View Full Version : What is sentience?
04-20-2008, 05:50 AM
How do we know when something/someone is sentient? Is it when they have a certain level of intelligence? Is it when they have the capacity for empathy? Is it just the ability to choose actions independently to meet your chosen goals, and having the ability to modify those goals in relation to your will? Could it be that having a "will" is sentience?
My guess is that having a "conscious will" has something to do with sentience, but that leaves open a particular question... how do you determine if something actually has its own will, or simply behaves as though it does because it was taught to do so, or does so because of its instincts? How can we be sure there's a valid difference between the two?
You cannot determine if something else is sentient or if its simply a good simulation. I, for example, am not sentient, yet I do enough simulation to convince you (maybe).
04-20-2008, 06:23 AM
I'm not sure if it's a valid term at all. (ie. describing a real thing)
Intelligence is a sliding scale. There can't be one particular point where something intelligent is suddenly sentient. The concept of will is highly dubious.
Sentience in this context probably refers to conscious awareness of one's self and/or surroundings ("I am somewhat aware and I seem to know it"), in other words a sort of lucidity pertaining to one's existence. This introduces another problem, though: how lucid are we? I think there are few humans that wouldn't agree that homo sapiens sapiens is the most lucid of all beings, but I'm not sure if that allows us to say anything about how lucid we actually and ultimately are. (I'm taking humans as the standard, since we appear to be the most sentient of all beings, besides superbeings.)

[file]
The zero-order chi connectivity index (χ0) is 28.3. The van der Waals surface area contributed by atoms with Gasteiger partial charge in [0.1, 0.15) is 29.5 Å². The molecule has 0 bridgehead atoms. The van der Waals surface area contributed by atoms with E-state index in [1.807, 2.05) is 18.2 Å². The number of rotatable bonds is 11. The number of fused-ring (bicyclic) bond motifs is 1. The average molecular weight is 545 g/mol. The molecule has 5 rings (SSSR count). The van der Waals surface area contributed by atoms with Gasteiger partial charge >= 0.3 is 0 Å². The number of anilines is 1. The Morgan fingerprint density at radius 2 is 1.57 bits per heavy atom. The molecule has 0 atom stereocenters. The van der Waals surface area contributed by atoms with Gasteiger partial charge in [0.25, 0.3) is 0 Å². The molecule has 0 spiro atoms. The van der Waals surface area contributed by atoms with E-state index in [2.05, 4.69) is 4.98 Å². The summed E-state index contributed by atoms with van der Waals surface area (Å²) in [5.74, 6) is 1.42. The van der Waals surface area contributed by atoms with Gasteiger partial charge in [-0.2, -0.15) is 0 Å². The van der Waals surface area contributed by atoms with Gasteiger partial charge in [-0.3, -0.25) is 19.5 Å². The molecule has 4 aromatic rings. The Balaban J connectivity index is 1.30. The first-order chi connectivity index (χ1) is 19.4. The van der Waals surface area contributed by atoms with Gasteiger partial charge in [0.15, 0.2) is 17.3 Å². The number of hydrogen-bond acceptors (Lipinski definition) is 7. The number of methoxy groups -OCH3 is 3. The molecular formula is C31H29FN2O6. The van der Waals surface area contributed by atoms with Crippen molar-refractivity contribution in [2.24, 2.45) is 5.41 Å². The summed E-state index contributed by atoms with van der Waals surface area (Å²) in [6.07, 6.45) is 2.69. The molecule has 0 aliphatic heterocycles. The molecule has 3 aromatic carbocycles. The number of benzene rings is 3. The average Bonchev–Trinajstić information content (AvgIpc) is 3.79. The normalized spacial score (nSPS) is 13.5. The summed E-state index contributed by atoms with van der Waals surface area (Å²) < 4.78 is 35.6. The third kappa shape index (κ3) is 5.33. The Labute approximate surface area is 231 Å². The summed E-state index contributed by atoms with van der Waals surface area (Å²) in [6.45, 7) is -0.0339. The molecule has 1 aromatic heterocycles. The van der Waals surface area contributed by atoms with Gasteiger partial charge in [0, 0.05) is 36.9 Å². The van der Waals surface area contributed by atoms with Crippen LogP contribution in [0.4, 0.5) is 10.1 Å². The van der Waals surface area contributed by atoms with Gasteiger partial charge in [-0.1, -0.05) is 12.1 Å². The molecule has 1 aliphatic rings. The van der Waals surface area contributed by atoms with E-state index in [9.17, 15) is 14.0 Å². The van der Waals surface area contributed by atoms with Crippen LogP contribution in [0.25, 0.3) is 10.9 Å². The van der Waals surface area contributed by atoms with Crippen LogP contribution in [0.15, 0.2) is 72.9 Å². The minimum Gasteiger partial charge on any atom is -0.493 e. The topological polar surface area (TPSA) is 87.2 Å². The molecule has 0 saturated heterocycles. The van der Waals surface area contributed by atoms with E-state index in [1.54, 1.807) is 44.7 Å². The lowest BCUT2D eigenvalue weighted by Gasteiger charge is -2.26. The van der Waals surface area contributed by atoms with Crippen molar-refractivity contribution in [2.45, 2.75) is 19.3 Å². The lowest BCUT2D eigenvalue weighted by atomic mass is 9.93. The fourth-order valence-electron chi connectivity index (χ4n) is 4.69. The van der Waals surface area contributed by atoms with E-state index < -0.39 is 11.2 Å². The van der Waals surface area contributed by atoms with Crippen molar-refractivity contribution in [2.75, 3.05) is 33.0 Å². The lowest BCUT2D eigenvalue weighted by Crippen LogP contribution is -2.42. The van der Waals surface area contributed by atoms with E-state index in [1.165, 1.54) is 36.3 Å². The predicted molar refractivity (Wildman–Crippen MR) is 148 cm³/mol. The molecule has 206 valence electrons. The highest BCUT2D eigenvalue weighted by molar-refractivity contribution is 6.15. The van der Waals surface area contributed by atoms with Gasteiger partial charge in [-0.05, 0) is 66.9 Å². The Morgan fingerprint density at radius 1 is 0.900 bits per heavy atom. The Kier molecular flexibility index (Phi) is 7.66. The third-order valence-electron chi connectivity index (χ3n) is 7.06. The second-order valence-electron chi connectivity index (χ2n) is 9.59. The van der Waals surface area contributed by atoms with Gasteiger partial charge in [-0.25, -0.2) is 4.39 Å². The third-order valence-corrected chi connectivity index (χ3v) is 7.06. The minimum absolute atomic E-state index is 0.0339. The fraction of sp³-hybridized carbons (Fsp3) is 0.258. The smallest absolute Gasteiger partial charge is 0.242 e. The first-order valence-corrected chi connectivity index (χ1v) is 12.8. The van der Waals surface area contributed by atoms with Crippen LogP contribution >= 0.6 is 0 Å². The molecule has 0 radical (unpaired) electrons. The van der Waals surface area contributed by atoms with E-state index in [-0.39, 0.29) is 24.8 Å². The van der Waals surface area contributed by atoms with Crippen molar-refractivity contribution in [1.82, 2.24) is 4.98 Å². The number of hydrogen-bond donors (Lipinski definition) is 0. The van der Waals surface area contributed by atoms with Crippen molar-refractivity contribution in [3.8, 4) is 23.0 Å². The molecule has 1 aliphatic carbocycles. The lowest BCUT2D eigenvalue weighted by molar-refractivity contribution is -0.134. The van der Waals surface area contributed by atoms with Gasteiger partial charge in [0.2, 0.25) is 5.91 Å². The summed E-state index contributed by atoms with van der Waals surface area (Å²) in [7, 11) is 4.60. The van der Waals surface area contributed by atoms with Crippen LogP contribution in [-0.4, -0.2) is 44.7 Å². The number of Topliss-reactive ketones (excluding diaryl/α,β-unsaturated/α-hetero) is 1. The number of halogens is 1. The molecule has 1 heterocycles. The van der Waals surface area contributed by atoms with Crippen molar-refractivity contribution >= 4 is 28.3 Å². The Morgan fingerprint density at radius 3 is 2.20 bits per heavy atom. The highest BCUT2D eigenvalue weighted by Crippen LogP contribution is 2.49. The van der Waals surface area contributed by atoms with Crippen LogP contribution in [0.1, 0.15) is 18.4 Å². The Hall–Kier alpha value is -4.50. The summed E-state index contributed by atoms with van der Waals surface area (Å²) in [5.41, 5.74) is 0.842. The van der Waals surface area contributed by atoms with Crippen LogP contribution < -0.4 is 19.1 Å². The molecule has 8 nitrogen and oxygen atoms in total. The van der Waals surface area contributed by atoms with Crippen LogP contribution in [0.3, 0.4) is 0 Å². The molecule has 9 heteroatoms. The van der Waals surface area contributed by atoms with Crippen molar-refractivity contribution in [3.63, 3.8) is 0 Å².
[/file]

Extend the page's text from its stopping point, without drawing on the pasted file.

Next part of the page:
I would say it has nothing at all to do with intelligence. It has to do with a division within yourself. Self-knowledge involves an internal differentiation between the self as knower and the self as known.
04-20-2008, 10:01 AM
Sentience or Sapience?
04-20-2008, 05:47 PM
I think you're confusing sentience for sapience. To be sentient something must be capable of perceiving its surrounds and act upon it. As an example, a bumble is sentient, a stone is not. To be sapient, one must be able to reason, internally, so as to act with judgement. For example, a dog shows sapience when it learns not to pee in the house under risk of punishment. The difference between the dog and the bee here, is that the bee can't learn or unlearn. It can only follow it's mental programming without expansion or adaptability. (adaptability in this case is handle by genes and natural selection without the aspect of learning and reason)
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